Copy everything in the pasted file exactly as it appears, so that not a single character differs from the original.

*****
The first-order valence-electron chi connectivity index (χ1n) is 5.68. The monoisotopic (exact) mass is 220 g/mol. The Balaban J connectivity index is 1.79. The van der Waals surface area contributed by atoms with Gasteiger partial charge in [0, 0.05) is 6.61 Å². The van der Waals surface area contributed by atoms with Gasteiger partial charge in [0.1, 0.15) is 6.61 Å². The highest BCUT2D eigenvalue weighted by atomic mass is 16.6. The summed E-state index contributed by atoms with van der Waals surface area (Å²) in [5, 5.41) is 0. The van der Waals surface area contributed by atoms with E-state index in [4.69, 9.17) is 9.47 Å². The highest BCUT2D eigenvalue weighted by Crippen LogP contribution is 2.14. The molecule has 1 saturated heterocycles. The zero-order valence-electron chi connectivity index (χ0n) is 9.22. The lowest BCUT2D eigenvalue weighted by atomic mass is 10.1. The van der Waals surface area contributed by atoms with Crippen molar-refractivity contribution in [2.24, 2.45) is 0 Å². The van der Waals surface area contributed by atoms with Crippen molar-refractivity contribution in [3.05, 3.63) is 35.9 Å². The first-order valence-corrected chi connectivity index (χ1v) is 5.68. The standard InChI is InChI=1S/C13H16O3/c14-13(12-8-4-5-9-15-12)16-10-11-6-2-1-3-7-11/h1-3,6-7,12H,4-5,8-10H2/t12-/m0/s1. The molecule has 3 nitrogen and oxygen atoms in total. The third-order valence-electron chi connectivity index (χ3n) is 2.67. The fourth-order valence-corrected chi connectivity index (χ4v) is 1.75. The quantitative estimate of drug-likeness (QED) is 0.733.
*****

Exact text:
The first-order valence-electron chi connectivity index (χ1n) is 5.68. The monoisotopic (exact) mass is 220 g/mol. The Balaban J connectivity index is 1.79. The van der Waals surface area contributed by atoms with Gasteiger partial charge in [0, 0.05) is 6.61 Å². The van der Waals surface area contributed by atoms with Gasteiger partial charge in [0.1, 0.15) is 6.61 Å². The highest BCUT2D eigenvalue weighted by atomic mass is 16.6. The summed E-state index contributed by atoms with van der Waals surface area (Å²) in [5, 5.41) is 0. The van der Waals surface area contributed by atoms with E-state index in [4.69, 9.17) is 9.47 Å². The highest BCUT2D eigenvalue weighted by Crippen LogP contribution is 2.14. The molecule has 1 saturated heterocycles. The zero-order valence-electron chi connectivity index (χ0n) is 9.22. The lowest BCUT2D eigenvalue weighted by atomic mass is 10.1. The van der Waals surface area contributed by atoms with Crippen molar-refractivity contribution in [2.24, 2.45) is 0 Å². The van der Waals surface area contributed by atoms with Crippen molar-refractivity contribution in [3.05, 3.63) is 35.9 Å². The first-order valence-corrected chi connectivity index (χ1v) is 5.68. The standard InChI is InChI=1S/C13H16O3/c14-13(12-8-4-5-9-15-12)16-10-11-6-2-1-3-7-11/h1-3,6-7,12H,4-5,8-10H2/t12-/m0/s1. The molecule has 3 nitrogen and oxygen atoms in total. The third-order valence-electron chi connectivity index (χ3n) is 2.67. The fourth-order valence-corrected chi connectivity index (χ4v) is 1.75. The quantitative estimate of drug-likeness (QED) is 0.733.